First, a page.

Dr. Stephen R. Covey is the co-founder and vice-chairman of FranklinCovey Company, a leading global professional services firm. He is respected internationally as an author, lecturer, teacher, and leadership mentor. His New York Times best-selling book, The 7 Habits of Highly Effective People, has sold more than 13 million copies in 36 languages, and the audio book on tape has sold over 1.5 million copies.
Dr. Covey earned his B.S. degree from the University of Utah, his M.B.A. from Harvard University, and his doctorate degree from Brigham Young University. He has served as an administrative assistant to the president of B.Y.U. and a visiting professor at the University of Utah and Belfast Technical College. He has also been an officer and board member of several corporations.
Dr. Covey teaches principle-centered living and is the founder of Covey Leadership Center. In 1997, a merger with Franklin Quest created the new FranklinCovey Company with over 3,000 employees and $350 million in annual revenue. FranklinCovey offers learning and performance solutions to assist professionals in increasing their effectiveness in productivity, leadership, communications and sales.
Dr. Covey is the recipient of a number of awards, including the Thomas More College Medallion for continuing service to humanity and the 1994 International Entrepreneur of the Year Award. He has also received seven honorary doctorate degrees and has been recognized as one of Time’s 25 most influential Americans.
• Each of us tends to think we see things as they are, that we are objective. But this is not the case. We see the world, not as it is, but as we are—or as we are conditioned to see it.
• Effective people are not problem-minded; they’re opportunity minded. They feed opportunities and starve problems.
• Without involvement, there is no commitment. Mark it down, asterisk it, circle it, underline it. No involvement, no commitment.
From The 7 Habits of Highly Effective People:
1. Be Proactive
“Taking initiative does not mean being pushy, obnoxious, or aggressive. It does mean recognizing our responsibility to make things happen.”
2. Begin With the End in Mind
“(This habit)…is based on imagination—the ability to envision, to see the potential, to create with our minds what we cannot at present see with our eyes...”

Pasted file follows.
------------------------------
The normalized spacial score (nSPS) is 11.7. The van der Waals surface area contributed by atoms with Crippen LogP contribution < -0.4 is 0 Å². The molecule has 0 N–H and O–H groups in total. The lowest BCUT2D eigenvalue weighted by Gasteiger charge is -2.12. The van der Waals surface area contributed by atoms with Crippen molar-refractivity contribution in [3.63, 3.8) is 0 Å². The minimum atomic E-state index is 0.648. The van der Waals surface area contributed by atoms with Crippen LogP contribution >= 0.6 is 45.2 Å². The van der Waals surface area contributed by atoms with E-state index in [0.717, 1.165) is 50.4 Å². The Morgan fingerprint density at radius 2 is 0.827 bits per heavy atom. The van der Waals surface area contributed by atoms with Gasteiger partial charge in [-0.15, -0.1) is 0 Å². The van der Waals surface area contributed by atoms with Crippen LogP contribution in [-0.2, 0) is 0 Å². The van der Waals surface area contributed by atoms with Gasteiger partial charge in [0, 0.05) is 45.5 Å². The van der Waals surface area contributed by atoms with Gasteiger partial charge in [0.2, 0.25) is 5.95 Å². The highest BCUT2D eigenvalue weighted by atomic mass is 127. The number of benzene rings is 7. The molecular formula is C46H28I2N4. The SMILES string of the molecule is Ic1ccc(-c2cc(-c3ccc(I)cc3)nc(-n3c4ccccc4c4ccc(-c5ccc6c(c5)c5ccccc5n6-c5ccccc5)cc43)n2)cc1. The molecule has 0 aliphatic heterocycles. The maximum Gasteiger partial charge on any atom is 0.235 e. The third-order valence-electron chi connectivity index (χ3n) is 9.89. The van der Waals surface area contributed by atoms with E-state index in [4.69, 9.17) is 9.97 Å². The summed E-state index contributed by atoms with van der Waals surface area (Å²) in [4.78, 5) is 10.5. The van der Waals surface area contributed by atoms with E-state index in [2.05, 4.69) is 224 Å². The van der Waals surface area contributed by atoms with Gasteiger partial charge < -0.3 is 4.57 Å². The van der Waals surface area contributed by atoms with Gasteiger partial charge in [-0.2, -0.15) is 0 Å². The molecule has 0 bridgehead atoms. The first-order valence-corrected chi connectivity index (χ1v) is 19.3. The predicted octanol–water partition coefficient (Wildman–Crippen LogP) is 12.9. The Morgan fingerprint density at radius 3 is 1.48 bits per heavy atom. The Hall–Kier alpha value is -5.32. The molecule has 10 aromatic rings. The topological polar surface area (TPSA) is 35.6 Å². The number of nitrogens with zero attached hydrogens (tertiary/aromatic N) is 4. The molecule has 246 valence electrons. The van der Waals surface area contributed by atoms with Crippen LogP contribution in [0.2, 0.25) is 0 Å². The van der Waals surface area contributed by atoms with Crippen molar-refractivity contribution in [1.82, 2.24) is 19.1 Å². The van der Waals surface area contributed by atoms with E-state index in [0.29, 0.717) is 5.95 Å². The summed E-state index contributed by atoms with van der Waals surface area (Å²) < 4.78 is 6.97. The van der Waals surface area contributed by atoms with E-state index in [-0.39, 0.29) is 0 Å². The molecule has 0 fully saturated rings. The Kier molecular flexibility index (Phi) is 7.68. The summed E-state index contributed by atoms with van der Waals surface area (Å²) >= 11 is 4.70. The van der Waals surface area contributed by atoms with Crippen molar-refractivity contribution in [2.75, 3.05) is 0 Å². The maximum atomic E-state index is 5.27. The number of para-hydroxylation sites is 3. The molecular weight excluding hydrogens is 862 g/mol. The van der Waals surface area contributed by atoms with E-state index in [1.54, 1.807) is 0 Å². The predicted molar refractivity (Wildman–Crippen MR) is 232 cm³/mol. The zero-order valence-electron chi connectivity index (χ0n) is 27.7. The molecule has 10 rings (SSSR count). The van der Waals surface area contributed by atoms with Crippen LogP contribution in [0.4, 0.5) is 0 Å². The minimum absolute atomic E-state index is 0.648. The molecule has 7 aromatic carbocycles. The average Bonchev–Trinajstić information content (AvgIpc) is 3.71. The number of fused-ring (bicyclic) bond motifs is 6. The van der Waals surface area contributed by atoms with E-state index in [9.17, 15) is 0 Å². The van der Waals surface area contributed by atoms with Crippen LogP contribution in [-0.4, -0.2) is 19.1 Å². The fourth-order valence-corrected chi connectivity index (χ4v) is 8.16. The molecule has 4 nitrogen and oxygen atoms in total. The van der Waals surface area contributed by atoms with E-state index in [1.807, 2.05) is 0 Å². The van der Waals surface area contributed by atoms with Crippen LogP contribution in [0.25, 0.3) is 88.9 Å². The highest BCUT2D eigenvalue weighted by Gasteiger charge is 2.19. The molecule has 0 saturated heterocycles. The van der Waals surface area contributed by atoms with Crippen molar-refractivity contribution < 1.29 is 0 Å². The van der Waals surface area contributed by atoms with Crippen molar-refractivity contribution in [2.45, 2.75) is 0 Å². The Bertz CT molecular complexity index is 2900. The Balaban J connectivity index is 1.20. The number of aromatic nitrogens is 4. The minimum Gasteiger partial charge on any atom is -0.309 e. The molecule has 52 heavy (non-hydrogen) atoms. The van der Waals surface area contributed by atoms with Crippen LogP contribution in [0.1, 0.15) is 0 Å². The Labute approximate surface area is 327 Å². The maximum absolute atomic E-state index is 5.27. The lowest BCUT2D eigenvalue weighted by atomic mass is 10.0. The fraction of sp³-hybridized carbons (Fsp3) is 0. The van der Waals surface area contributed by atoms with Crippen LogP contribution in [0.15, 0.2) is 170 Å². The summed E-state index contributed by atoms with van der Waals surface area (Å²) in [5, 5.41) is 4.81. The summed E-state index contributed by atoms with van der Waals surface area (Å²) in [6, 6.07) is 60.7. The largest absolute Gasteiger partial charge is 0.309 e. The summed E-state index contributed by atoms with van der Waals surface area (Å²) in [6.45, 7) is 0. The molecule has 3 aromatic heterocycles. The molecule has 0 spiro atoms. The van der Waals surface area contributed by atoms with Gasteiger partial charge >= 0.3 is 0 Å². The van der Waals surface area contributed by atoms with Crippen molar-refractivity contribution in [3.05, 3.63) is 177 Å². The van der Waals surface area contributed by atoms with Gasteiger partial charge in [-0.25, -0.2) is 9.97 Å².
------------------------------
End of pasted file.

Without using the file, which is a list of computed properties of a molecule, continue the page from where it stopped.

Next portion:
3. Put First Things First
“Create a clear, mutual understanding of what needs to be accomplished, focusing on what, not how; results not methods. Spend time. Be patient. Visualize the desired result.”
4. Think Win-Win
“Win-Win is a frame of mind that constantly seeks mutual benefit in all human interactions. Win-Win means that agreements or solutions are mutually beneficial and satisfying.”
5. Seek First to Understand, Then to Be Understood
“‘Seek First to Understand’ involves a very deep shift in paradigm. We typically seek first to be understood. Most people do not listen with the intent to understand; they listen with the intent to reply. They’re either speaking or preparing to speak. They’re filtering everything through their own paradigms, reading their autobiography into other people’s lives.”
“Synergy works; it’s a correct principle. It is the crowning achievement of all the previous habits. It is effectiveness in an interdependent reality—it is teamwork, team building, the development of unity and creativity with other human beings.”
7. Sharpen the Saw
“This is the habit of renewal...It circles and embodies all the other habits. It is the habit of continuous improvement...that lifts you to new levels of understanding and living each of the habits.”
The 7 Habits of Highly Effective People was a popular book when it was first published in 1990, and it continues to be a business bestseller 13 years later. It is the best place to start with Stephen Covey. The book was already extremely successful when I first started reading it, and Stephen Covey was highly respected in personal and business development. Initially, I expected to read it quickly and walk away with some random, quick tips. But the book really provides detailed information to enable anyone to change their life.
The “7 Habits” are included in the “Quotes and Thoughts” section above, but the magic comes in the implementation of these habits, not in the reading of them. Dr. Covey writes about the “paradigm shift” required to truly change your life. According to Dr. Covey, you need to actually change your perception and interpretation of how your world works. His system and habits work to enhance both your personal and professional life and provide a holistic, integrated, principle-centered approach for solving problems. Bottom line—the habits work.
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